by Robin L. Rielly
Jefferson, N.C.: McFarland, 2010. 384.
. $55.00. ISBN: 0786446544
Although a careful study of the history and culture of Japan ought to have alerted Westerners to the possibility, the introduction of suicide tactics, usually known as kamikaze, by the Japanese armed forces came as quite a surprise, and Kamikaze Attacks of World War II offers an often gripping account of what was ultimately a battle between men who wanted to live and those who wanted to die.
Naval historian Reilly, author of Kamikazes, Corsairs, and Picket Ships: Okinawa, 1945 and Mighty Midgets at War: The Saga of the LCS (L) Ships from Iwo Jima to Vietnam, among other works, gives us much more than a catalog of American ships hit by suicide aircraft, as he includes attacks by suicide boats, divers, and other methods during the Pacific War. He opens with an overview of the cultural roots of the kamikaze tactic, takes a look at the rituals used to foster the kamikaze spirit, and then plunges into a detailed narrative of kamikaze operations, using both American and Japanese sources. By judicious use of many illustrations and diagrams, Rielly helps clarify what were certainly horrifying moments of very high speed combat for both attackers and defenders. A final chapter on preparations for the use of suicide weapons in defense of the Home Islands is particularly sobering given his statistical analysis of the effectiveness of suicide operations.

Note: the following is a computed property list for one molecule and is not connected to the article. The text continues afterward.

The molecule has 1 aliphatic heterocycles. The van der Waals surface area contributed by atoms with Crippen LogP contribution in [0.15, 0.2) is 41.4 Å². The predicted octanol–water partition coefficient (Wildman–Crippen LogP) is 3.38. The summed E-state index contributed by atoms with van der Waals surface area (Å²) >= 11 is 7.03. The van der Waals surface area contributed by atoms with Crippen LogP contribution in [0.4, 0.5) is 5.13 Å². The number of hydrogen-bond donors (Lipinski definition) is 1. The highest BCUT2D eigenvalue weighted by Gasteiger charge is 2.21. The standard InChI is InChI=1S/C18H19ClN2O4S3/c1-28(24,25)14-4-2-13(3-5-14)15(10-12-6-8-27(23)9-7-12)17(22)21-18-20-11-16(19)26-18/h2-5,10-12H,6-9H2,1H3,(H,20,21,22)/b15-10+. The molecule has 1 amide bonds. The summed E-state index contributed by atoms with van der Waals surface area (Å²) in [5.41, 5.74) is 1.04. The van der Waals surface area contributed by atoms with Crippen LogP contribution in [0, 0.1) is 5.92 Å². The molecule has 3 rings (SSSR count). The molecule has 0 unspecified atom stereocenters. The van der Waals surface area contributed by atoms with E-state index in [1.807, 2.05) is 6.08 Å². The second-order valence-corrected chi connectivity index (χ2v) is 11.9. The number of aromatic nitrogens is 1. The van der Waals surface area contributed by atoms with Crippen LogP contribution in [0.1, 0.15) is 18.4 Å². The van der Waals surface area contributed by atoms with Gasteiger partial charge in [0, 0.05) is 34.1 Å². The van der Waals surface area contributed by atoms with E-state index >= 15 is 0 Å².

Despite the lack of coverage of suicide attacks on Allied vessels, Kamikaze Attacks of World War II is a valuable book for all students of the Pacific War.